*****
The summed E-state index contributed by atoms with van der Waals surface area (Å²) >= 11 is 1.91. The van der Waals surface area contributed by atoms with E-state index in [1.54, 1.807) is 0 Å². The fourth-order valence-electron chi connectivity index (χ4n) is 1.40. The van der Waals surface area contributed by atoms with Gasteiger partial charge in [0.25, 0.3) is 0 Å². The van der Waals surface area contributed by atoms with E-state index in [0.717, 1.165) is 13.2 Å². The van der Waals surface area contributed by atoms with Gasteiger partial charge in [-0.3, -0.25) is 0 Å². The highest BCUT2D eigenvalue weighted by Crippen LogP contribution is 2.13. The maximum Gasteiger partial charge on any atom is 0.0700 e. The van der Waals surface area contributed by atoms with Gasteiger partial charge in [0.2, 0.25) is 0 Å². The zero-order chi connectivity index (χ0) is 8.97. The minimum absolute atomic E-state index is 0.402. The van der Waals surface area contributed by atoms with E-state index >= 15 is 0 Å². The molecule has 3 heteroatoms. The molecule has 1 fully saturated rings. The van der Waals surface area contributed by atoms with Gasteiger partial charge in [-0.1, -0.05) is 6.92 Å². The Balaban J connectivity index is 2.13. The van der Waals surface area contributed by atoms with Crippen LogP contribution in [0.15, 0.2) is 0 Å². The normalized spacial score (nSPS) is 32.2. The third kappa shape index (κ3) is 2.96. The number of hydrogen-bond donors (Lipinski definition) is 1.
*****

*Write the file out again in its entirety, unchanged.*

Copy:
The summed E-state index contributed by atoms with van der Waals surface area (Å²) >= 11 is 1.91. The van der Waals surface area contributed by atoms with E-state index in [1.54, 1.807) is 0 Å². The fourth-order valence-electron chi connectivity index (χ4n) is 1.40. The van der Waals surface area contributed by atoms with Gasteiger partial charge in [0.25, 0.3) is 0 Å². The van der Waals surface area contributed by atoms with E-state index in [0.717, 1.165) is 13.2 Å². The van der Waals surface area contributed by atoms with Gasteiger partial charge in [-0.3, -0.25) is 0 Å². The highest BCUT2D eigenvalue weighted by Crippen LogP contribution is 2.13. The maximum Gasteiger partial charge on any atom is 0.0700 e. The van der Waals surface area contributed by atoms with Gasteiger partial charge in [0.2, 0.25) is 0 Å². The zero-order chi connectivity index (χ0) is 8.97. The minimum absolute atomic E-state index is 0.402. The van der Waals surface area contributed by atoms with E-state index >= 15 is 0 Å². The molecule has 3 heteroatoms. The molecule has 1 fully saturated rings. The van der Waals surface area contributed by atoms with Gasteiger partial charge in [-0.1, -0.05) is 6.92 Å². The Balaban J connectivity index is 2.13. The van der Waals surface area contributed by atoms with Crippen LogP contribution in [0.15, 0.2) is 0 Å². The normalized spacial score (nSPS) is 32.2. The third kappa shape index (κ3) is 2.96. The number of hydrogen-bond donors (Lipinski definition) is 1.